Brian Bowen, Program Administrator
State Natural Areas Program
William R. Snodgrass Tennessee Tower
312 Rosa L. Parks Avenue, 2nd Floor
Division of Natural Areas Contact List
Stillhouse Hollow Falls is a 90-acre state natural area located approximately 21 miles southwest of Columbia and three miles northeast of Summertown off Hwy US 43. The natural area is on the Western Highland Rim in the Duck River watershed. The geology of this region creates scenic natural features such as seeps, flat shale-bottom streams, and waterfalls, both small and large, which help shape the region’s dissected topography.
The natural area is named for its most significant feature, Stillhouse Hollow Falls, which can be seen by walking approximately 2/3 of a mile along the Stillhouse Hollow Falls trail. The trail crosses an unnamed tributary that forms small scenic cascades before plunging approximately 75 feet over the falls. A deep hollow is formed below the falls that is surrounded by steep slopes where wet-weather springs emerge contributing to a rich habitat supporting a colorful spring wildflower display of trillium, spiderwort, wild geranium, phlox and many other species.
The beginning of the trail to the falls passes by a showy shrub layer of oak-leaf hydrangea (Hydrangea quercifolia), Alabama azalea (Rhododendron alabamense), deerberry and downy mock-orange (Philadelphus pubescens). The forest on the lower slopes and along the stream is comprised of a canopy of large sugar maples, sycamores, white oaks, beeches, and tulip poplars beneath which grow many species of shrubs such as spicebush, pawpaw, and alder. On the steeper slopes below the waterfall, bladdernut (Staphylea trifolia) and pagoda dogwood (Cornus alternifolia) are plentiful. The surrounding upper slopes and the steeper dry ridges are where large oaks and hickories dominate the forest canopy.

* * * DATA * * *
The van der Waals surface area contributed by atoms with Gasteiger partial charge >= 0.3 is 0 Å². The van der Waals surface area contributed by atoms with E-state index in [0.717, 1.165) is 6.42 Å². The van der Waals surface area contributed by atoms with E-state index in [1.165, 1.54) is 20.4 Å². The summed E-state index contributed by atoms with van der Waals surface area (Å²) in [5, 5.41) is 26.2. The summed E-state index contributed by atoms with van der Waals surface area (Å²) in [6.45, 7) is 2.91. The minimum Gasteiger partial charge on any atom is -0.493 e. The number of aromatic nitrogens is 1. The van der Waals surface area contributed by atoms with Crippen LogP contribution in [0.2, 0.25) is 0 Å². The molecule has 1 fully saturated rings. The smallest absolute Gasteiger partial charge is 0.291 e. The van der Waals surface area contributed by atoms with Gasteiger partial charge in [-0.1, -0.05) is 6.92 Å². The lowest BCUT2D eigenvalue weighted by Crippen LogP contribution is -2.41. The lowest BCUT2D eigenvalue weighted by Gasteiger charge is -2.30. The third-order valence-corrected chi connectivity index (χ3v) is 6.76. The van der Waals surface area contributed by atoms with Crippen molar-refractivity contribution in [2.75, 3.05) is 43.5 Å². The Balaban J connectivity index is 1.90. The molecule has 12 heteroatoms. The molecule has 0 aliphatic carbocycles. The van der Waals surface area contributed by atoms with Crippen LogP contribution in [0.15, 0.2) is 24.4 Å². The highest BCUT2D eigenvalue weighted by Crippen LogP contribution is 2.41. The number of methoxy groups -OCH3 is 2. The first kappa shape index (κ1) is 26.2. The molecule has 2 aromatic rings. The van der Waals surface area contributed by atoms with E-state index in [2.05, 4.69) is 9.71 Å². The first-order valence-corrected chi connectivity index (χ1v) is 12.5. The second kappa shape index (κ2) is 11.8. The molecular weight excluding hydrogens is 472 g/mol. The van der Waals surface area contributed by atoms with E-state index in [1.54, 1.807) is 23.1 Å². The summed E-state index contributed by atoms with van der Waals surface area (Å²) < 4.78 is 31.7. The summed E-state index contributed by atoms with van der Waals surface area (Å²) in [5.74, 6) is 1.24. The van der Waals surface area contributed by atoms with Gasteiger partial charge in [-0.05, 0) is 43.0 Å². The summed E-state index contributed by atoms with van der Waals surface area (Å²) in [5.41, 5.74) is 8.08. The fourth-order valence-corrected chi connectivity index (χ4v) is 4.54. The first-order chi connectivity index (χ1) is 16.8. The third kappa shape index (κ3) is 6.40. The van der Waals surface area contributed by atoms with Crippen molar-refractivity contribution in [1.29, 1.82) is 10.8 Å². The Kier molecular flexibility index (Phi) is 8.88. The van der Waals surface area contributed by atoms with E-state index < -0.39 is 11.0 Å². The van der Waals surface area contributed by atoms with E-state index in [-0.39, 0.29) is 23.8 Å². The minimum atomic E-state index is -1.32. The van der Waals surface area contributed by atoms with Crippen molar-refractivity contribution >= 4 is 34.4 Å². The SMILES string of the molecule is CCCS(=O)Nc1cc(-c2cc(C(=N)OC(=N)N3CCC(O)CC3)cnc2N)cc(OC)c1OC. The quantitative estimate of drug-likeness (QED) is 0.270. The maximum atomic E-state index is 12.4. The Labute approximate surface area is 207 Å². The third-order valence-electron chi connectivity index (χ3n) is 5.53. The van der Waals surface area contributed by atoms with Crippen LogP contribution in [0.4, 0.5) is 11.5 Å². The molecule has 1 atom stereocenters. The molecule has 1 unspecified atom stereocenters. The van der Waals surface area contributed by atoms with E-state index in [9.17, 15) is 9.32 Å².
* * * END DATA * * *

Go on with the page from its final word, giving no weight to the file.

Stillhouse Hollow Falls was designated a state natural area in 2006 and
is protected in perpetuity under the Natural Areas Preservation Act of 1971.
It was acquired by the Tennessee Parks and Greenways Foundation (TPGF)
and then sold to the State at a reduced cost. The TPGF provided a trail
development grant to the Friends of Maury County Parks and the Tennessee
Trails Association that facilitated opening the natural area to the public
on June 3, 2006. The grant money was used to develop the small parking
area, provide signage, build the kiosk, and develop the trails.
Division of Natural Areas, William R. Snodgrass Tennessee Tower, 312 Rosa L. Parks Avenue, 2nd Floor, Nashville, TN 37243, phone (615) 532-0431; Maury County Parks and Recreation Department, 1018 Maury County Park Drive, Columbia, TN 38401 phone (931) 375- 6101.
Public access allowed; parking and hiking trails are provided.
From Nashville, take I-65 south and take the Saturn Parkway toward Columbia. Turn right on Hwy 43 and proceed about 21 miles. The natural area parking area is on the right once you have passed over the Judge Workman Bridge. It is about three miles northeast of Summertown on Hwy 43 on the left just before the bridge.
|COUNTY: Maury||ACREAGE: 90|
|7.5' QUADRANGLE: Summertown||OWNERSHIP: State of Tennessee|
|PHYSIOGRAPHIC PROVINCE: Western Highland Rim||YEAR DESIGNATED: 2006|